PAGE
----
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This Enslaved Woman Sued for Her Freedom and Helped End Slavery in Massachusetts

March 22, 2019 in History

By Abigail Higgins

A portrait of Elizabeth Freeman, also known as Mum Bett, on display by the Massachusetts legislature in observance of Black History Month. She was the first female slave set free under the state constitution after she sued for her freedom in 1781.

In 1780, the proclamation “all men are born free and equal,” rang out from the central square in the small town of Sheffield in western Massachusetts. The line was from the state’s newly ratified constitution, read aloud for a proud public to hear. America’s war for independence was raging and, like the rest of the burgeoning country, the town was gripped by revolutionary fever.

But one woman who heard it wasn’t inspired—she was enraged. Elizabeth Freeman, then known only as “Bett,” was an enslaved woman who understood the irony in the declaration right away. As she watched the men around her declare freedom from oppressive rule, it only stood to reason that she should do the same.

Freeman marched, by some accounts immediately, to the house of Theodore Sedgwick, a prominent local lawyer, and demanded a dramatic accounting for the hypocrisy: she wanted to sue the state of Massachusetts for her freedom.

“I heard that paper read yesterday, that says all men are born equal and that every man has a right to freedom,” she said, “I am not a dumb critter; won’t the law give me my freedom?”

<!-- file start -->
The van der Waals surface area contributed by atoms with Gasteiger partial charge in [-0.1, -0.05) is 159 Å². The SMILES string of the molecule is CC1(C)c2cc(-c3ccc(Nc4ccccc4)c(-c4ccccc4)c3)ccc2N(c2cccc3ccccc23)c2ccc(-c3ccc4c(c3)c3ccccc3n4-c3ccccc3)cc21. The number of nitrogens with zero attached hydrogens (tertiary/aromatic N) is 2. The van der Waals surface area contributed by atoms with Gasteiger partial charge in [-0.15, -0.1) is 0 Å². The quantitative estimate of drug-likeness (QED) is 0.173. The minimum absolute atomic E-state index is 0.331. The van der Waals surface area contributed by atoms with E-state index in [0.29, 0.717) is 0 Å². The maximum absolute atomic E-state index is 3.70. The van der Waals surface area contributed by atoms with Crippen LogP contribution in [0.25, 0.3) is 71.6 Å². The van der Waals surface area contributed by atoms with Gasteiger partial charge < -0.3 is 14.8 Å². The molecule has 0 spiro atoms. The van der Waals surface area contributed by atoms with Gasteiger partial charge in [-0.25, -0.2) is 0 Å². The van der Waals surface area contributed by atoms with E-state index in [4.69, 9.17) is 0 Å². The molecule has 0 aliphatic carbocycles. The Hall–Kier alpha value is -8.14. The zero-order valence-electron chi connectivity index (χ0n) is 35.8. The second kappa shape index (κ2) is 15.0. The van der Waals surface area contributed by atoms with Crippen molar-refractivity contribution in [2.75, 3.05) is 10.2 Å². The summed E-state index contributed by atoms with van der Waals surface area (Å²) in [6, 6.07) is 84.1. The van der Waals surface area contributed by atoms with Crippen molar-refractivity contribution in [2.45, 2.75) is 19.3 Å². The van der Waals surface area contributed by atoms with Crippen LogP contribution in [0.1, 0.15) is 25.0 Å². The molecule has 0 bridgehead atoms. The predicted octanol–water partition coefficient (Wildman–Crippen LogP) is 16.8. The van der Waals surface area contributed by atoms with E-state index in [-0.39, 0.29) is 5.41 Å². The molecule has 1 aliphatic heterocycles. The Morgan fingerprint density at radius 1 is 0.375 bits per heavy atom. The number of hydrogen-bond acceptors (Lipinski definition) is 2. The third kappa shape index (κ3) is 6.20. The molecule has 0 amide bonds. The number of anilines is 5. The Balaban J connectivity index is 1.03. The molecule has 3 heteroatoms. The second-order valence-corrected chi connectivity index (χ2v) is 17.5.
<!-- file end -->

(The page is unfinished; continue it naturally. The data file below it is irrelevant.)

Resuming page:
Perhaps surprisingly, Sedgwick agreed to represent her. Her trial the following year became what has been called “the trial of the century,” rocking not only Massachusetts but the entire institution of slavery.

“She was kind of the Rosa Parks of her time,” says David Levinson, author along with Emilie Piper of One Minute a Free Woman, a book about Freeman.

Slavery in America (TV-PG; 3:01)

Massachusetts occupied an odd place in the history of slavery. It was the first colony to legalize the practice and its residents were active in the slave trade.
What made it different, however, was that state law recognized enslaved people as both property and as persons— which meant they could prosecute the men who owned them, requiring they prove lawful ownership. By 1780, nearly 30 enslaved people had sued for their freedom on the basis of a variety of technicalities, such as a reneged promise of freedom or an illegal purchase.

Freeman’s case, however, was different. She didn’t seek her …read more


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